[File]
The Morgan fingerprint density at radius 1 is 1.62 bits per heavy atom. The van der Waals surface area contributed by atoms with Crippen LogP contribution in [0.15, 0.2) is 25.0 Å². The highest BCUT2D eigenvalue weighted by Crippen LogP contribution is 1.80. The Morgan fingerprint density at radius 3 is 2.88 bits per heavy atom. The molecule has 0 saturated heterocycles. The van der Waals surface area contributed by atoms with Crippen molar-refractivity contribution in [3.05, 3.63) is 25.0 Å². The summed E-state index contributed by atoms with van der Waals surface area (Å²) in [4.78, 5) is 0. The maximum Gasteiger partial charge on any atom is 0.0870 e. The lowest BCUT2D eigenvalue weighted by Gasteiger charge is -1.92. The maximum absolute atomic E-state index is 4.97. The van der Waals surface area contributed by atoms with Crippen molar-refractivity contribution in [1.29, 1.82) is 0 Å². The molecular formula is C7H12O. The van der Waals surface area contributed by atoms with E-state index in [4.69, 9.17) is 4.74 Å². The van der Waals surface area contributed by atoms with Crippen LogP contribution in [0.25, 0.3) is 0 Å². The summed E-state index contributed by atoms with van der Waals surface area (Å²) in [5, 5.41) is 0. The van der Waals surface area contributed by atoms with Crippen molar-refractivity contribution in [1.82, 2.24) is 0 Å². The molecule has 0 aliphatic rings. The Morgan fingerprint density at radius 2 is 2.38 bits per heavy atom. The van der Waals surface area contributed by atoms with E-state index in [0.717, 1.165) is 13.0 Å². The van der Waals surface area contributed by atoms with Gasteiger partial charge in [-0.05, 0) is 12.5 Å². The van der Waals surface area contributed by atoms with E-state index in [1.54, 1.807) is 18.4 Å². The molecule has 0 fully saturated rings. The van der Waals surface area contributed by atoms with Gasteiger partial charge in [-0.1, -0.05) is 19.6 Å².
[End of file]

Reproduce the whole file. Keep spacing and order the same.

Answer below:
The Morgan fingerprint density at radius 1 is 1.62 bits per heavy atom. The van der Waals surface area contributed by atoms with Crippen LogP contribution in [0.15, 0.2) is 25.0 Å². The highest BCUT2D eigenvalue weighted by Crippen LogP contribution is 1.80. The Morgan fingerprint density at radius 3 is 2.88 bits per heavy atom. The molecule has 0 saturated heterocycles. The van der Waals surface area contributed by atoms with Crippen molar-refractivity contribution in [3.05, 3.63) is 25.0 Å². The summed E-state index contributed by atoms with van der Waals surface area (Å²) in [4.78, 5) is 0. The maximum Gasteiger partial charge on any atom is 0.0870 e. The lowest BCUT2D eigenvalue weighted by Gasteiger charge is -1.92. The maximum absolute atomic E-state index is 4.97. The van der Waals surface area contributed by atoms with Crippen molar-refractivity contribution in [1.29, 1.82) is 0 Å². The molecular formula is C7H12O. The van der Waals surface area contributed by atoms with E-state index in [4.69, 9.17) is 4.74 Å². The van der Waals surface area contributed by atoms with Crippen LogP contribution in [0.25, 0.3) is 0 Å². The summed E-state index contributed by atoms with van der Waals surface area (Å²) in [5, 5.41) is 0. The van der Waals surface area contributed by atoms with Crippen molar-refractivity contribution in [1.82, 2.24) is 0 Å². The molecule has 0 aliphatic rings. The Morgan fingerprint density at radius 2 is 2.38 bits per heavy atom. The van der Waals surface area contributed by atoms with E-state index in [0.717, 1.165) is 13.0 Å². The van der Waals surface area contributed by atoms with Gasteiger partial charge in [-0.05, 0) is 12.5 Å². The van der Waals surface area contributed by atoms with E-state index in [1.54, 1.807) is 18.4 Å². The molecule has 0 fully saturated rings. The van der Waals surface area contributed by atoms with Gasteiger partial charge in [-0.1, -0.05) is 19.6 Å².